Marina struggles to deal with the loss of her beloved, but she takes the situation head on, looking to the future. Unfortunately for her, this future arrives in the form of Orlando’s trans-phobic family, all of who refuse to accept Orlando’s love of Marina. She’s shunned out and bullied, her grief further frustrated by the fact that nobody’s letting her embrace it. Marina begins on a personal voyage to inner peace, reflecting on the life she once had and the general public’s inability to accept that way she is.
Her journey is personal and emotional, and Vega gives the performance of a lifetime. She’s so subtle and nuanced, with brief fleeting moments of genuine anger bursting out. It’s a story told simply, effectively and with as few words as necessary, able to convey its meanings through silence. A lot of sequences rely solely on Vega’s brilliance and her underlying implications. She’s flung into situations she clearly doesn’t want to be in, but Vega tackles it head-on, and while the more degrading scenes are often uncomfortable to watch, the craftsmanship and the performances make this a film certainly worth your time.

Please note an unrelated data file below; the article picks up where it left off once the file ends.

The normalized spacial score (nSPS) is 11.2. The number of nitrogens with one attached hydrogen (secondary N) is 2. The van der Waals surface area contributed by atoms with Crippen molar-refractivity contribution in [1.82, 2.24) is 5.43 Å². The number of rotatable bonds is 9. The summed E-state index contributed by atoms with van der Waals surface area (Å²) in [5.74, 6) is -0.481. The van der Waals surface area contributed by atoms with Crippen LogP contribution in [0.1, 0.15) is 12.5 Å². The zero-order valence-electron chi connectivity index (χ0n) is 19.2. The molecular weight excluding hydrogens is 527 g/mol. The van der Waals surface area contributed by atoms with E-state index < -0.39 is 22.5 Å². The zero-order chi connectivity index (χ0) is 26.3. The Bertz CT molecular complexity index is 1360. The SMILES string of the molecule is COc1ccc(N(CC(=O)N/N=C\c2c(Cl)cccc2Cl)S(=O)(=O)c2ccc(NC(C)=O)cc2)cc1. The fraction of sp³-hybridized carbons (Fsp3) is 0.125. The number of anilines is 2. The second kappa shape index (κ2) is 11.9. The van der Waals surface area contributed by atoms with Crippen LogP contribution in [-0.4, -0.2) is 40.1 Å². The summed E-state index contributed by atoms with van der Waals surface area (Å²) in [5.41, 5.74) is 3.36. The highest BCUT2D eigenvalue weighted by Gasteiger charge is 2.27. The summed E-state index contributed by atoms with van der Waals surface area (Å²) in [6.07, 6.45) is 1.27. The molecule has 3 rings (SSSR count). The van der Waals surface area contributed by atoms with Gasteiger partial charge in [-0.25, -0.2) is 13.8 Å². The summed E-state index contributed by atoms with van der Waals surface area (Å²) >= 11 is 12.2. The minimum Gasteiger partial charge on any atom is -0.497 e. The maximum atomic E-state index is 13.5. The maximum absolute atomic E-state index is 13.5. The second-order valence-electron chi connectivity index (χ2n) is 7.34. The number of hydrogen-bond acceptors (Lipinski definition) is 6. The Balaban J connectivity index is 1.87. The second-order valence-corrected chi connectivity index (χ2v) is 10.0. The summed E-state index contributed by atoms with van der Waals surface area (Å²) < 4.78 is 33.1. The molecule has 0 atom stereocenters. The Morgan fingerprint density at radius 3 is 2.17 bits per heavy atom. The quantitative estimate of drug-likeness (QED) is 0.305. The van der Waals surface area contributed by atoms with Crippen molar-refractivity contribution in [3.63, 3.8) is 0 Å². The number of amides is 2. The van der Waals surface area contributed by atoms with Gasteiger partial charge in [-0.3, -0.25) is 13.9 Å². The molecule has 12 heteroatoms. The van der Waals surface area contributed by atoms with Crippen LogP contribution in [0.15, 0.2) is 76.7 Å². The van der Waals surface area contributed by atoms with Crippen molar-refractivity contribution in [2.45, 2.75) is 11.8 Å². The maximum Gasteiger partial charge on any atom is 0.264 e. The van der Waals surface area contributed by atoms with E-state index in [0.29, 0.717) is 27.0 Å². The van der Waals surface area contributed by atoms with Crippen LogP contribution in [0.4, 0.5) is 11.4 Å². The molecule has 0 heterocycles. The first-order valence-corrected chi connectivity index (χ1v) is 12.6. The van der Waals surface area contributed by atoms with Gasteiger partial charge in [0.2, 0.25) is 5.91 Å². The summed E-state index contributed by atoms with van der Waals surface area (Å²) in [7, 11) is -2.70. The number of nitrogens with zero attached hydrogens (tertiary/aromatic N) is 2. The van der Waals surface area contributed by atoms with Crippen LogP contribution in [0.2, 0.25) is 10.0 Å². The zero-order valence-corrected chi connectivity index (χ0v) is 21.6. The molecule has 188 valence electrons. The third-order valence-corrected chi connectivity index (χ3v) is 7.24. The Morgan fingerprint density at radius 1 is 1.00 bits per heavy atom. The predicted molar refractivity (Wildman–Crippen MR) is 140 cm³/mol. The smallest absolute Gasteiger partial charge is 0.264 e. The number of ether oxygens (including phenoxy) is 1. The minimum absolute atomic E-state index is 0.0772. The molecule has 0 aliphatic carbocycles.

I can’t quite find who said it, so to this person I apologise, but I read a quote recently that goes along the lines of “give the audience a few memorable moments and they’ll go home happy.” (Again, paraphrasing here). A Fantastic Woman, however, has more than a few, ranging from jumping on cars to surrealist dance numbers. Not everything feels relevant to the actual plot, especially a fierce scene of brutality that then evolves into a strange sticky-tape related assault, but when the credits rolled, I was beyond satisfied with what I’d just seen. Sometimes, titles don’t lie. A Fantastic Woman is truly fantastic.
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